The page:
“FitzMagic” ends Raiders’ playoff hopes, 26-25

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You’ve got to give the Raiders credit for one thing — they’re never dull.

The Silver and Black’s first season in Las Vegas will conclude next Sunday in Denver with no postseason following a wild finish Saturday night at Allegiant Stadium. After taking the lead with 19 seconds to go on John Carlson’s field goal, veteran Mark Fitzpatrick marched Miami down the field and the Dolphins’ Jason Sanders converted from 44 yards out with one second to go to lift Miami to a 26-25 win and keep their own playoff hopes alive while extinguishing the Raiders’ in the process.

“It’s a horrible way to lose a game,” Raiders coach Jon Gruden said. “I admire how we competed but until we learn how to close out games, we’re going to continue to be disappointed.”

The Raiders (7-8) appeared to have done enough things right in managing the game in the late stages after a pass interference penalty on Miami’s Brandon Jones gave Las Vegas possession at the Miami 22. They could have scored a touchdown but Josh Jacobs opted to fall down at the 1 to burn some clock. Carlson, who had missed an extra point earlier in the fourth quarter, delivered this time from 22 yards to put the Raiders ahead 25-23.

But 19 seconds still remained. And for a veteran like Mark Fitzpatrick, that’s enough time to create something positive. The 38-year-old quarterback hit Mack Hollins for 35 yards to the Raiders’ 40 after the coverage on him was blown and he was wide open. In addition, a face mask penalty by Arden Key on Fitzpatrick moved it to the 25. Fitzpatrick took care of the ball, Sanders made the kick and the Raiders kissed the playoffs goodbye.

“I’m not going to get into scenarios. We did the right thing,” Gruden said when questioned why he didn’t try and score a touchdown, even if that meant leaving Fitzpatrick more time to operate. “We wanted to eliminate the clock and all their time outs. I didn’t want Fitzpatrick to have four downs to work with. He’s a gunslinger.

“We gave up a big play and committed a horrendous penalty. I don’t regret the decision but I regret the result.”

The Raiders had done a good job in containing Miami starting QB Tua Tagovailoa, frustrating the rookie into mistakes and sacking him three times. Dolphins coach Brian Flores decided to make a switch in the fourth quarter and Fitzpatrick, whose nickname is “FitzMagic” for his ability to rally his teams to victories over the years, did it again. A simple shallow crossing route to running back Myles Gaskin which was designed to pick up eight yards, evolved into a 59-yard touchdown to give Miami a 23-22 lead with 2:55 to go.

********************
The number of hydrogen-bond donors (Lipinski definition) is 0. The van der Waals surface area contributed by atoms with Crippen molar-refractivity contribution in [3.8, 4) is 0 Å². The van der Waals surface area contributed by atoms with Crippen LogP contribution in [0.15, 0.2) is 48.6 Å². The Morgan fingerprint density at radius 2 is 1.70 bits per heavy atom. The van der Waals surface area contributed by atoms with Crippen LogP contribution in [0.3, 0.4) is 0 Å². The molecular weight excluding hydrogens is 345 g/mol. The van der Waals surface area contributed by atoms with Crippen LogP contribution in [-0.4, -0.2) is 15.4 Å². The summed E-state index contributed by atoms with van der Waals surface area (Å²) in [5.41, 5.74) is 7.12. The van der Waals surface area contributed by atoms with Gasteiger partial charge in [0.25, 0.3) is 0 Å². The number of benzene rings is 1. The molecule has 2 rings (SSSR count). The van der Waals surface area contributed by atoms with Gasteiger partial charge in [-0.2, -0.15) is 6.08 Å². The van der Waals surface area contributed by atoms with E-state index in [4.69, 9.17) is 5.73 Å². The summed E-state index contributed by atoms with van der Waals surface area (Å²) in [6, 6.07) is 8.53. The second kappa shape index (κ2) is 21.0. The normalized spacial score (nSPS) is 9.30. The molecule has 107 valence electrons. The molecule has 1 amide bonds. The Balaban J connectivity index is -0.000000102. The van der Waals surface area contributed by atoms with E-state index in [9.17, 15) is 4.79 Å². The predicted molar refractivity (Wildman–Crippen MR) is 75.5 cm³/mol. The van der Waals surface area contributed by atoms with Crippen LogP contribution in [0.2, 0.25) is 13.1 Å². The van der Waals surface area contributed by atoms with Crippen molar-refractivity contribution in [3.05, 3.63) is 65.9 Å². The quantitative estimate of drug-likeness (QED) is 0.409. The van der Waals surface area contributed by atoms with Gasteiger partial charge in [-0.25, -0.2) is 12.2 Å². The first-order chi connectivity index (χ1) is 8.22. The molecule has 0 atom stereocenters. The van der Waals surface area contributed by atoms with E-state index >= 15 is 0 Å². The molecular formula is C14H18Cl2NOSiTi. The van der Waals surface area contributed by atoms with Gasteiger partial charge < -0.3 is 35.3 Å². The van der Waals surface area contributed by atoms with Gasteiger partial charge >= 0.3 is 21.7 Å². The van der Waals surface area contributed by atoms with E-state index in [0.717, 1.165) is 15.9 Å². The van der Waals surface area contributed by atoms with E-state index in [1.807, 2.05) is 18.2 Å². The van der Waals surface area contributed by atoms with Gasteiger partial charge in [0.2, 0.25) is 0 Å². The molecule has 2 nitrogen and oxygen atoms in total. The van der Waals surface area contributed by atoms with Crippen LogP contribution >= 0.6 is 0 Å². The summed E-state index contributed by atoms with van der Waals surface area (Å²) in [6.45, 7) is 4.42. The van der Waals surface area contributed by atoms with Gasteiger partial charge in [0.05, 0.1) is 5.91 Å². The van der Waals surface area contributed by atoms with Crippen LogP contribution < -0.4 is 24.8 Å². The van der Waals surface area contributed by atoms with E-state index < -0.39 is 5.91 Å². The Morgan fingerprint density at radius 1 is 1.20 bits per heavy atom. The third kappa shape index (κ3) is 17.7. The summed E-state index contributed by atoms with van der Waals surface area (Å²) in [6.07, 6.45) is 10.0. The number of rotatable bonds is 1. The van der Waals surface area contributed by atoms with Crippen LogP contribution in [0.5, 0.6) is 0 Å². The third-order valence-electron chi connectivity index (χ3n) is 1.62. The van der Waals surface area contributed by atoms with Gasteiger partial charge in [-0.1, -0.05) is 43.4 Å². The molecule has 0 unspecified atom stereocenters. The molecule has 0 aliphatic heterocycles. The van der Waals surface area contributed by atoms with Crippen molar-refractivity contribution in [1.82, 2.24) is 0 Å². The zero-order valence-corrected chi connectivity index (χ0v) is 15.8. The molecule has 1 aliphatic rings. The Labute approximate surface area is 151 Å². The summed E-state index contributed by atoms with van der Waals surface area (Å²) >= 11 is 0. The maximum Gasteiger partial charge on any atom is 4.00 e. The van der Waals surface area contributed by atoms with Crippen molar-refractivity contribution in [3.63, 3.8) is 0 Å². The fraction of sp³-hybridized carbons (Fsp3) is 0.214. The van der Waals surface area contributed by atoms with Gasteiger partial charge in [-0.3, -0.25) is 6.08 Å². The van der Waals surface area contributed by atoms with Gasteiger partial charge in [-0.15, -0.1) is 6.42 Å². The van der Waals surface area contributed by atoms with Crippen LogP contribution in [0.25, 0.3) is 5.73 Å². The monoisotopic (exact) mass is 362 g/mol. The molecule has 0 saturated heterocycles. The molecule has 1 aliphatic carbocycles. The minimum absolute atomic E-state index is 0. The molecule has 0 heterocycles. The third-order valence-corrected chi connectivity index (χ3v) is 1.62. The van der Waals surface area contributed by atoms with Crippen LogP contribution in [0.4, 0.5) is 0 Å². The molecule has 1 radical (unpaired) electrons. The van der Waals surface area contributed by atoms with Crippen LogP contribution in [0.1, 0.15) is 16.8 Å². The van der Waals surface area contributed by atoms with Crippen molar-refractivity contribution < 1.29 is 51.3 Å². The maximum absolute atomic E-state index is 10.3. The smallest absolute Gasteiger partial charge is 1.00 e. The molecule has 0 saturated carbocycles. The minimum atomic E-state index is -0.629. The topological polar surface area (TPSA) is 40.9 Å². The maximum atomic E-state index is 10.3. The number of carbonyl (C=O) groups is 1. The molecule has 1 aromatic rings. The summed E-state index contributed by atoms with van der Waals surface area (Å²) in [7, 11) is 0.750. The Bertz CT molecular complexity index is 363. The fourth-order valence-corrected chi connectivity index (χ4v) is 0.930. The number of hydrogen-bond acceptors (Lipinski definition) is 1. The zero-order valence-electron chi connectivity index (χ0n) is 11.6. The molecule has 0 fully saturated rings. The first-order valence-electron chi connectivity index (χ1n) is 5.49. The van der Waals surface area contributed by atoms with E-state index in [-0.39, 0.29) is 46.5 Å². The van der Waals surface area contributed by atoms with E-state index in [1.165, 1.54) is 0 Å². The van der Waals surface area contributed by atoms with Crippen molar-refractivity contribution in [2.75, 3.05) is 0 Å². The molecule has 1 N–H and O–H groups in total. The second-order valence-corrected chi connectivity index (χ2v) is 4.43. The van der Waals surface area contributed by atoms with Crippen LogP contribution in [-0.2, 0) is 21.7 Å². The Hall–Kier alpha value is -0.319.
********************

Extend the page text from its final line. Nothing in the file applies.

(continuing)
It was the kind of poor execution which has defined the Raiders’ defense this season. Yet it appeared they were going to survive the gaffe as Carr looked for Nelson Agholor deep, drew a pass interference call and it led to the Carlson field goal with 19 seconds left.

But the defense had one more gaffe to deliver and between the breakdown in coverage on the pass to Hollins and the face mask penalty to Key, it was enough to get them beat.

“Fitzpatrick is different,” Gruden said of the change by Miami which enabled the Dolphins to rally. “He’s willing to throw the ball in tight windows and he got us.”

It knocked a fine effort by Carr out of the limelight. He had worked hard to be in the lineup after pulling his groin a week ago against the Chargers and he would throw for 336 yards, including an 85-yard bomb to Agohlor in the fourth quarter to put the Raiders up 22-16 after Carlson missed the extra point.

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“I thought Derek was terrific,” Gruden said. “I thought he gave us a chance to win.”

So were Carr’s receivers. Agholor finished with five receptions for 155 yards, and tight end Darren Waller, who is headed the Pro Bowl, also had five grabs for 112 yards.

 But it wasn’t good enough to outdo Fitzpatrick, who was 9 of 13 for 182 yards and a TD.

“This one might be the hardest,” Carr said of the excruciating loss.”That’s a tough way to go, especially with all the things I went through just to be able to play.

“I’m sick for our organization and I feel bad for our fans. I know if the outcome isn’t the way we want there’s going to be a lot of questions. The only thing we regret is not finishing to win.” 

 Waller summed up how the team feels.

“There’s no getting around it, it hurts,” he said. 

About the Author

Steve Carp

Steve Carp is a six-time Nevada Sportswriter of the Year. A 30-year veteran of the Las Vegas sports journalism scene, he covered the Vegas Golden Knights for the Las Vegas Review-Journal from 2015-2018.

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